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Farm Fresh: Zucchini beats cucumbers in contest of crisp pickles

Thursday, July 24, 2003

By Rebecca Sodergren

Visiting friends for lunch one afternoon several years ago, we enjoyed a beef roast and side dishes, including wonderful bread-and-butter pickles.

But they weren't cucumbers -- they were zucchini.

This struck me as ingenious. At least one summer during my youth, I can recall the women of the family getting frustrated with pickles that turned out mushy. But zucchini is a drier vegetable than cucumber, so it stands to reason that you'd have a better chance of keeping a little crunch in your pickle if you used zucchini.

So I shamelessly begged for the recipe, and now I share it with you. If there's one crop people always seem to be looking to get rid of every summer, it's zucchini. I've found that, unlike baskets of fresh zucchini from the garden, I can actually give people gifts of these pickles without having them run screaming in the other direction. They're delicious.

Zucchini Pickles

  • 6 medium white onions, sliced

  • 4 quarts zucchini, sliced (we use half zucchi- ni and half yellow squash for added color)
  • 1 green pepper, sliced in strips
  • 1 red pepper, sliced in strips
  • 1/3 cup salt
  • 2 trays ice cubes
  • 3 cups white vinegar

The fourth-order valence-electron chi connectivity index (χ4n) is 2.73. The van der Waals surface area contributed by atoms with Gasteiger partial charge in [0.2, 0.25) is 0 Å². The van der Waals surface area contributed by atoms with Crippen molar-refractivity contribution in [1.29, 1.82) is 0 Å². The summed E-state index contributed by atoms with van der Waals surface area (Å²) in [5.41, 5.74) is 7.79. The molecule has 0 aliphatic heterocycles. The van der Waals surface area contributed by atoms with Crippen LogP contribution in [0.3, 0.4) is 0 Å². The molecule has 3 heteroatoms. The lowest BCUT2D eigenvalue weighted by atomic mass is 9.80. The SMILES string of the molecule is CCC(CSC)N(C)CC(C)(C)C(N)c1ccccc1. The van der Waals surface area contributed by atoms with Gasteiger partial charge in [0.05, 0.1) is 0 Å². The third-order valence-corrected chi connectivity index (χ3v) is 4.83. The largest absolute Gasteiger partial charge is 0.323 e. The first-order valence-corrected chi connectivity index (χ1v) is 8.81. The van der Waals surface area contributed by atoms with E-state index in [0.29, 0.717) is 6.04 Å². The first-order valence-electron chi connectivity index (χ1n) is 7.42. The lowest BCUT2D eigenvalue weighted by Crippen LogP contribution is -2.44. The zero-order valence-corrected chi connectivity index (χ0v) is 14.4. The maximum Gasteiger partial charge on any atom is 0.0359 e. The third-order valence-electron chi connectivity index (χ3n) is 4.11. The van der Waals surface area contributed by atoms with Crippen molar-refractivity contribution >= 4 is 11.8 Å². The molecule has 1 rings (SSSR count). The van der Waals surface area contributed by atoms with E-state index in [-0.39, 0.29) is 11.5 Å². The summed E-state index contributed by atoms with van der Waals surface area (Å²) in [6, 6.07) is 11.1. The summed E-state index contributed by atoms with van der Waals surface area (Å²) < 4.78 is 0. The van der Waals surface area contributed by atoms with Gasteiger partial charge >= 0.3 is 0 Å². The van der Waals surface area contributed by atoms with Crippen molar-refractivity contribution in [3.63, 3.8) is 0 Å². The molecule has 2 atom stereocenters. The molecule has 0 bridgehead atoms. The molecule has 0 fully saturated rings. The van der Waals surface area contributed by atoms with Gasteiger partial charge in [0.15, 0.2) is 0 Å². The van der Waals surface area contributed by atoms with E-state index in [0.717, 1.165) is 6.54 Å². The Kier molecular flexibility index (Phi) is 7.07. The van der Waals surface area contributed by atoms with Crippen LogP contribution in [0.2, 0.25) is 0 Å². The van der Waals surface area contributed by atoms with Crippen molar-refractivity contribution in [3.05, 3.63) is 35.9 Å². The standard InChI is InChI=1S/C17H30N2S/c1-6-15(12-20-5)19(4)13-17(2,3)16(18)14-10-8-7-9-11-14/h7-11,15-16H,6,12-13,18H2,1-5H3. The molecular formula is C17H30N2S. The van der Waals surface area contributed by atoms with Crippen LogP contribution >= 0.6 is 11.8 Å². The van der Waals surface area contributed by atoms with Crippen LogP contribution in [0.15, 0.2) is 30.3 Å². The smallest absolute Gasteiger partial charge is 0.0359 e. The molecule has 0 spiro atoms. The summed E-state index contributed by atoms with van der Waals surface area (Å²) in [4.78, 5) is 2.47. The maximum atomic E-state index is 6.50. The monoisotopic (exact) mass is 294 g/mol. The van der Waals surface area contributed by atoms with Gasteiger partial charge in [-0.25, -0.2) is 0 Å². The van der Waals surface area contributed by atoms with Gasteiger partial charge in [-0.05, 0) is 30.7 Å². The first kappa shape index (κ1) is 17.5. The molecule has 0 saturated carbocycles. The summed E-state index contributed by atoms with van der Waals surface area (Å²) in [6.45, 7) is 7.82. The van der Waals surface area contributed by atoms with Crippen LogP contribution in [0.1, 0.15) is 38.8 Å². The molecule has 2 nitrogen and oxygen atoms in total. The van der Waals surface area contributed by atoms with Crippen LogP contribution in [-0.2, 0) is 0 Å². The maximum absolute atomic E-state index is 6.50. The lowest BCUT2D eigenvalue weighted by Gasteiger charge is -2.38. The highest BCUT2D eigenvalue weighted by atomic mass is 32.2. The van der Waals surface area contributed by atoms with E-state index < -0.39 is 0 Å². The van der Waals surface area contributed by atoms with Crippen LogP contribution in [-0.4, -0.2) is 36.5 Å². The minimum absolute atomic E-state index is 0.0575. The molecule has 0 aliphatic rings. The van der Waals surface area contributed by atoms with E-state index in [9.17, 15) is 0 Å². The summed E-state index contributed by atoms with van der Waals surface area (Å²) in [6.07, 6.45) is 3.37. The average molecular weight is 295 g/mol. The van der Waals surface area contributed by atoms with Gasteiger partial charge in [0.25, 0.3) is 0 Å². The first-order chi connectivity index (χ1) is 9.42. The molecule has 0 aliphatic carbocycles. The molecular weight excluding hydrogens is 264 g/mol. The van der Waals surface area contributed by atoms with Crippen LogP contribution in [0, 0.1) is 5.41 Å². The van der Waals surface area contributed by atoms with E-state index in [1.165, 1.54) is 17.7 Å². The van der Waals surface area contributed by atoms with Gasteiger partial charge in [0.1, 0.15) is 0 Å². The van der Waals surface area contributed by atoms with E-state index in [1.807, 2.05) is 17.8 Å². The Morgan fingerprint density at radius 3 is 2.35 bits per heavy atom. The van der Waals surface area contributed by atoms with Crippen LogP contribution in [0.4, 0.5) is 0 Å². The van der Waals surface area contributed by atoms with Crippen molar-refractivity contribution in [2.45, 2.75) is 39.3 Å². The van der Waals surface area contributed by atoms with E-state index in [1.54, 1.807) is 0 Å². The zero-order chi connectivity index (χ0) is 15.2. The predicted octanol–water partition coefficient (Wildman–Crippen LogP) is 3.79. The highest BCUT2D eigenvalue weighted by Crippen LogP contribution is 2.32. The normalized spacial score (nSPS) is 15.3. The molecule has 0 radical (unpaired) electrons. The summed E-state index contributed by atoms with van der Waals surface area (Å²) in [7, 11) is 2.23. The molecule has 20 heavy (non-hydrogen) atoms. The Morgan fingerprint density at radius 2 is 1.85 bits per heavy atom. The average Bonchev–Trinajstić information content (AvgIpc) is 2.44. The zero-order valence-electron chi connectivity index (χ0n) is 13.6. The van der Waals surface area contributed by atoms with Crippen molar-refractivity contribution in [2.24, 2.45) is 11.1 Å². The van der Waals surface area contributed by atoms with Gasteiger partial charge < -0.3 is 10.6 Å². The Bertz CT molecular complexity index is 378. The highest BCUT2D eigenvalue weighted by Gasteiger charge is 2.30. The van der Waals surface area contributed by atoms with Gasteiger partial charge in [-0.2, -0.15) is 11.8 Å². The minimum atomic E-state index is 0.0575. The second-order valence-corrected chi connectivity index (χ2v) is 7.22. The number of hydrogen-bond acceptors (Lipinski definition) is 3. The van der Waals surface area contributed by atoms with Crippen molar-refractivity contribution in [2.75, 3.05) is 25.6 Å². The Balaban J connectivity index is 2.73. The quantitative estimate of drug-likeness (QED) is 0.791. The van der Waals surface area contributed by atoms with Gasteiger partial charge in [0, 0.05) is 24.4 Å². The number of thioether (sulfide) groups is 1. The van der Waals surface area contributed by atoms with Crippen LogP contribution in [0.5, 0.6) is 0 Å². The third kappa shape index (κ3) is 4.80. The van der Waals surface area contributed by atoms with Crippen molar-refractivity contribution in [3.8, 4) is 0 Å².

• 4 cups sugar
  • 1 1/2 teaspoons turmeric
  • 1 1/2 teaspoons celery seed
  • 2 tablespoons mustard seed

Slice onions, zucchini and peppers. Layer with salt and ice cubes in large stock pot, ending with ice cubes. Let stand three hours, adding more ice part-way through if most of the initial ice seems to have melted.

Meanwhile, wash 8 pint-size canning jars. About 20 minutes before the end of the three-hour sitting time for the vegetables, place the jars on a cookie sheet and place in cool oven. Turn oven on to 250 degrees. Remove from oven when ready to ladle pickles into them.

Boil canning jar lids.

Drain ice water from vegetables. Combine vinegar, sugar, turmeric, celery seed and mustard seed. Pour mixture over sliced vegetables. Heat just to boiling.

Fill hot jars with hot pickles and brine. Put on hot lids. Turn jars upside down for five to 10 minutes or longer. Jars will seal themselves.

Makes 8 pints.

Rebecca Sodergren is a Wichita Falls, Texas, freelance writer.

If you have a fruit or vegetable that you would like to see featured, please call food editor Suzanne Martinson at 412-263-1760 or e-mail aburnett@post-gazette.com. We're also looking for easy-to-make, quick recipes that highlight the fabulous flavors of fresh produce. Send to Farm Fresh, PG Food, 34 Blvd. of the Allies, Pittsburgh, PA 15222.


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